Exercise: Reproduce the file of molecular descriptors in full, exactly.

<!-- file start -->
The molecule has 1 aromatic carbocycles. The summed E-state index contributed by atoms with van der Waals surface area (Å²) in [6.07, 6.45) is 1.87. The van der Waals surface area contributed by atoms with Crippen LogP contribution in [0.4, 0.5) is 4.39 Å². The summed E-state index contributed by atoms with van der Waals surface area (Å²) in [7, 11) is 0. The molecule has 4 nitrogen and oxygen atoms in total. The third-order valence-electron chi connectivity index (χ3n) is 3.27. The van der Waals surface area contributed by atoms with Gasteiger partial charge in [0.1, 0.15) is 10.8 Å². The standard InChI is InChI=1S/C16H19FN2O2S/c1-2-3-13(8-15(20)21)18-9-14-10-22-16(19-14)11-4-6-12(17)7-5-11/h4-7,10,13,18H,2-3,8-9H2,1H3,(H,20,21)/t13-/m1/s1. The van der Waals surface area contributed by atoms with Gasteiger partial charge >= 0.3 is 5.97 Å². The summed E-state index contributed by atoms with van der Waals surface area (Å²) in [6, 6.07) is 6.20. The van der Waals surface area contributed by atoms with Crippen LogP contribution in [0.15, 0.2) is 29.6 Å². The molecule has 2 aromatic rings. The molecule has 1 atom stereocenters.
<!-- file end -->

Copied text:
The molecule has 1 aromatic carbocycles. The summed E-state index contributed by atoms with van der Waals surface area (Å²) in [6.07, 6.45) is 1.87. The van der Waals surface area contributed by atoms with Crippen LogP contribution in [0.4, 0.5) is 4.39 Å². The summed E-state index contributed by atoms with van der Waals surface area (Å²) in [7, 11) is 0. The molecule has 4 nitrogen and oxygen atoms in total. The third-order valence-electron chi connectivity index (χ3n) is 3.27. The van der Waals surface area contributed by atoms with Gasteiger partial charge in [0.1, 0.15) is 10.8 Å². The standard InChI is InChI=1S/C16H19FN2O2S/c1-2-3-13(8-15(20)21)18-9-14-10-22-16(19-14)11-4-6-12(17)7-5-11/h4-7,10,13,18H,2-3,8-9H2,1H3,(H,20,21)/t13-/m1/s1. The van der Waals surface area contributed by atoms with Gasteiger partial charge >= 0.3 is 5.97 Å². The summed E-state index contributed by atoms with van der Waals surface area (Å²) in [6, 6.07) is 6.20. The van der Waals surface area contributed by atoms with Crippen LogP contribution in [0.15, 0.2) is 29.6 Å². The molecule has 2 aromatic rings. The molecule has 1 atom stereocenters.